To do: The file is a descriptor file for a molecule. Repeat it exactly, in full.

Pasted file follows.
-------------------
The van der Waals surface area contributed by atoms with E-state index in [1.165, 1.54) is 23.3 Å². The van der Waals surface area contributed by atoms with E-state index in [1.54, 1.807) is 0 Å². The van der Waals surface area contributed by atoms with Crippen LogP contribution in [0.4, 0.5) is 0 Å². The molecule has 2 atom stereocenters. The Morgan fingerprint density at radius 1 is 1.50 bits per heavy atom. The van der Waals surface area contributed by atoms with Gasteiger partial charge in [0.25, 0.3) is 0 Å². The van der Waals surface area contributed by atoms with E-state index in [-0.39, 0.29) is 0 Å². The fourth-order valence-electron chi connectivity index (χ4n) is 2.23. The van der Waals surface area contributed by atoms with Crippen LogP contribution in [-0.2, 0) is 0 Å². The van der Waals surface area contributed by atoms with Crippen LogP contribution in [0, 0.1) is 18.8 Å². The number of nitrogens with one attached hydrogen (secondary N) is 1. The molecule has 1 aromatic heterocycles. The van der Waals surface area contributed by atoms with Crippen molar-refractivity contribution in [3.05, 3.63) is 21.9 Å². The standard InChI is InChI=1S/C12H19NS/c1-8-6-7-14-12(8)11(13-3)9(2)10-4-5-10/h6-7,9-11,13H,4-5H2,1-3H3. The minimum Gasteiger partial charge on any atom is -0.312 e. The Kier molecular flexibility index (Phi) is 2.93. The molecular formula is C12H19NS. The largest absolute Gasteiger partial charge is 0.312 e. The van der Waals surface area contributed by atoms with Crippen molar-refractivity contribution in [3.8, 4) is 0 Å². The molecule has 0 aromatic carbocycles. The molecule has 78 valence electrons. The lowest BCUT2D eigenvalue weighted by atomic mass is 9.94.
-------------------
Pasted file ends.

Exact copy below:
The van der Waals surface area contributed by atoms with E-state index in [1.165, 1.54) is 23.3 Å². The van der Waals surface area contributed by atoms with E-state index in [1.54, 1.807) is 0 Å². The van der Waals surface area contributed by atoms with Crippen LogP contribution in [0.4, 0.5) is 0 Å². The molecule has 2 atom stereocenters. The Morgan fingerprint density at radius 1 is 1.50 bits per heavy atom. The van der Waals surface area contributed by atoms with Gasteiger partial charge in [0.25, 0.3) is 0 Å². The van der Waals surface area contributed by atoms with E-state index in [-0.39, 0.29) is 0 Å². The fourth-order valence-electron chi connectivity index (χ4n) is 2.23. The van der Waals surface area contributed by atoms with Crippen LogP contribution in [-0.2, 0) is 0 Å². The van der Waals surface area contributed by atoms with Crippen LogP contribution in [0, 0.1) is 18.8 Å². The number of nitrogens with one attached hydrogen (secondary N) is 1. The molecule has 1 aromatic heterocycles. The van der Waals surface area contributed by atoms with Crippen molar-refractivity contribution in [3.05, 3.63) is 21.9 Å². The standard InChI is InChI=1S/C12H19NS/c1-8-6-7-14-12(8)11(13-3)9(2)10-4-5-10/h6-7,9-11,13H,4-5H2,1-3H3. The minimum Gasteiger partial charge on any atom is -0.312 e. The Kier molecular flexibility index (Phi) is 2.93. The molecular formula is C12H19NS. The largest absolute Gasteiger partial charge is 0.312 e. The van der Waals surface area contributed by atoms with Crippen molar-refractivity contribution in [3.8, 4) is 0 Å². The molecule has 0 aromatic carbocycles. The molecule has 78 valence electrons. The lowest BCUT2D eigenvalue weighted by atomic mass is 9.94.